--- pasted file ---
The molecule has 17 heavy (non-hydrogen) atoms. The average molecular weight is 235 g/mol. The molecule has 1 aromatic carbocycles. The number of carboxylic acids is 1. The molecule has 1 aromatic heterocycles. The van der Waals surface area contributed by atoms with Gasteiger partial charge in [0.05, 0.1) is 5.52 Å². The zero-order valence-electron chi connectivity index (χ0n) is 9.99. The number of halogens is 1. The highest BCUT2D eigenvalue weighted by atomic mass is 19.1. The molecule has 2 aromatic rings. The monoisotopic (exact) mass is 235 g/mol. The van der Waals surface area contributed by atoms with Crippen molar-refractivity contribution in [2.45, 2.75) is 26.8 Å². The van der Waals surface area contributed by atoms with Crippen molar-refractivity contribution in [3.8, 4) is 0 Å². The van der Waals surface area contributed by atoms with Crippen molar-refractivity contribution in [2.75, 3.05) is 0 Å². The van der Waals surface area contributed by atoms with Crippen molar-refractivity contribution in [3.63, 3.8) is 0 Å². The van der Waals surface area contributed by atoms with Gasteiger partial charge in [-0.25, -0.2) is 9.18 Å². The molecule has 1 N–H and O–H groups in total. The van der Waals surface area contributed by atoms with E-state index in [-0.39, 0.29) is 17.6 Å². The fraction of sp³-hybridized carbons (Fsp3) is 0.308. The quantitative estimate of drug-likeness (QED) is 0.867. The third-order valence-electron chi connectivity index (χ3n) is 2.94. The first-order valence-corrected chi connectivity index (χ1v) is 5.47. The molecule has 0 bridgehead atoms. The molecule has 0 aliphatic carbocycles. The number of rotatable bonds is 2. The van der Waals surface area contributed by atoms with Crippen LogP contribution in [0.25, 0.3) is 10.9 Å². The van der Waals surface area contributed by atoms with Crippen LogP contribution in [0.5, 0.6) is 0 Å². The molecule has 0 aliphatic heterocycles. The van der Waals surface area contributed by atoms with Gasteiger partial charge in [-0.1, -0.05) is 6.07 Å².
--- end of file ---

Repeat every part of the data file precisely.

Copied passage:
The molecule has 17 heavy (non-hydrogen) atoms. The average molecular weight is 235 g/mol. The molecule has 1 aromatic carbocycles. The number of carboxylic acids is 1. The molecule has 1 aromatic heterocycles. The van der Waals surface area contributed by atoms with Gasteiger partial charge in [0.05, 0.1) is 5.52 Å². The zero-order valence-electron chi connectivity index (χ0n) is 9.99. The number of halogens is 1. The highest BCUT2D eigenvalue weighted by atomic mass is 19.1. The molecule has 2 aromatic rings. The monoisotopic (exact) mass is 235 g/mol. The van der Waals surface area contributed by atoms with Crippen molar-refractivity contribution in [2.45, 2.75) is 26.8 Å². The van der Waals surface area contributed by atoms with Crippen molar-refractivity contribution in [3.8, 4) is 0 Å². The van der Waals surface area contributed by atoms with Crippen molar-refractivity contribution in [2.75, 3.05) is 0 Å². The van der Waals surface area contributed by atoms with Crippen molar-refractivity contribution in [3.63, 3.8) is 0 Å². The van der Waals surface area contributed by atoms with Gasteiger partial charge in [-0.25, -0.2) is 9.18 Å². The molecule has 1 N–H and O–H groups in total. The van der Waals surface area contributed by atoms with E-state index in [-0.39, 0.29) is 17.6 Å². The fraction of sp³-hybridized carbons (Fsp3) is 0.308. The quantitative estimate of drug-likeness (QED) is 0.867. The third-order valence-electron chi connectivity index (χ3n) is 2.94. The first-order valence-corrected chi connectivity index (χ1v) is 5.47. The molecule has 0 bridgehead atoms. The molecule has 0 aliphatic carbocycles. The number of rotatable bonds is 2. The van der Waals surface area contributed by atoms with Crippen LogP contribution in [0.25, 0.3) is 10.9 Å². The van der Waals surface area contributed by atoms with Crippen LogP contribution in [0.5, 0.6) is 0 Å². The molecule has 0 aliphatic heterocycles. The van der Waals surface area contributed by atoms with Gasteiger partial charge in [-0.1, -0.05) is 6.07 Å².